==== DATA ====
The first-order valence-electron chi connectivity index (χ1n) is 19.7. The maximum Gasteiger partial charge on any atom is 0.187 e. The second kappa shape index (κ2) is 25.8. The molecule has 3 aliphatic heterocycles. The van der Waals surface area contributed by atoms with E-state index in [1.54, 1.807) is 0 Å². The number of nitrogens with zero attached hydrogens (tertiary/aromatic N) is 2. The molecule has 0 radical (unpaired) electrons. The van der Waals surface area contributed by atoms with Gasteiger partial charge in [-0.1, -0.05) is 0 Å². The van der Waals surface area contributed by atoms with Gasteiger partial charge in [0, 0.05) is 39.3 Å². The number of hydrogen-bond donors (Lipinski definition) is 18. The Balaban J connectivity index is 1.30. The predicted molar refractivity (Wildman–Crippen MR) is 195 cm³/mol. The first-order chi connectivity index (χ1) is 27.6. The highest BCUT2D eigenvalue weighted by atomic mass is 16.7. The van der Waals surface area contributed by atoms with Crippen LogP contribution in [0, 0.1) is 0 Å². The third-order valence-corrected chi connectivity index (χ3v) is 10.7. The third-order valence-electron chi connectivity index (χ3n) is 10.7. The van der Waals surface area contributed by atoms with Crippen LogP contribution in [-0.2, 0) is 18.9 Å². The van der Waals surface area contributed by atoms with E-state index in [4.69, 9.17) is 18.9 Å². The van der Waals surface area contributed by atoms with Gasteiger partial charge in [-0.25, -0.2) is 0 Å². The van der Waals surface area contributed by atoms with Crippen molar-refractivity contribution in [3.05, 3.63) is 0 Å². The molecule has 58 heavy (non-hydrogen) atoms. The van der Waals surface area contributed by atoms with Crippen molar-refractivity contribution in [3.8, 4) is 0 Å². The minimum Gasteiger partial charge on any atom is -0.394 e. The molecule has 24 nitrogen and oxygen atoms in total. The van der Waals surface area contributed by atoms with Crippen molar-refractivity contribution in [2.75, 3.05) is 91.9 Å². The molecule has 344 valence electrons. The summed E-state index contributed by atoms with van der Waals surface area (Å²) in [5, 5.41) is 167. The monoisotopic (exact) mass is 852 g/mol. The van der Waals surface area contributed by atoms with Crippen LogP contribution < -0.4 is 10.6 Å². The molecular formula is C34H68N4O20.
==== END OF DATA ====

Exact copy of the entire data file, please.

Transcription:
The first-order valence-electron chi connectivity index (χ1n) is 19.7. The maximum Gasteiger partial charge on any atom is 0.187 e. The second kappa shape index (κ2) is 25.8. The molecule has 3 aliphatic heterocycles. The van der Waals surface area contributed by atoms with E-state index in [1.54, 1.807) is 0 Å². The number of nitrogens with zero attached hydrogens (tertiary/aromatic N) is 2. The molecule has 0 radical (unpaired) electrons. The van der Waals surface area contributed by atoms with Gasteiger partial charge in [-0.1, -0.05) is 0 Å². The van der Waals surface area contributed by atoms with Gasteiger partial charge in [0, 0.05) is 39.3 Å². The number of hydrogen-bond donors (Lipinski definition) is 18. The Balaban J connectivity index is 1.30. The predicted molar refractivity (Wildman–Crippen MR) is 195 cm³/mol. The first-order chi connectivity index (χ1) is 27.6. The highest BCUT2D eigenvalue weighted by atomic mass is 16.7. The van der Waals surface area contributed by atoms with Crippen LogP contribution in [0, 0.1) is 0 Å². The third-order valence-corrected chi connectivity index (χ3v) is 10.7. The third-order valence-electron chi connectivity index (χ3n) is 10.7. The van der Waals surface area contributed by atoms with Crippen LogP contribution in [-0.2, 0) is 18.9 Å². The van der Waals surface area contributed by atoms with E-state index in [4.69, 9.17) is 18.9 Å². The van der Waals surface area contributed by atoms with Gasteiger partial charge in [-0.25, -0.2) is 0 Å². The van der Waals surface area contributed by atoms with Crippen molar-refractivity contribution in [3.05, 3.63) is 0 Å². The molecule has 58 heavy (non-hydrogen) atoms. The van der Waals surface area contributed by atoms with Crippen molar-refractivity contribution in [3.8, 4) is 0 Å². The minimum Gasteiger partial charge on any atom is -0.394 e. The molecule has 24 nitrogen and oxygen atoms in total. The van der Waals surface area contributed by atoms with Crippen molar-refractivity contribution in [2.75, 3.05) is 91.9 Å². The molecule has 344 valence electrons. The summed E-state index contributed by atoms with van der Waals surface area (Å²) in [5, 5.41) is 167. The monoisotopic (exact) mass is 852 g/mol. The van der Waals surface area contributed by atoms with Crippen LogP contribution < -0.4 is 10.6 Å². The molecular formula is C34H68N4O20.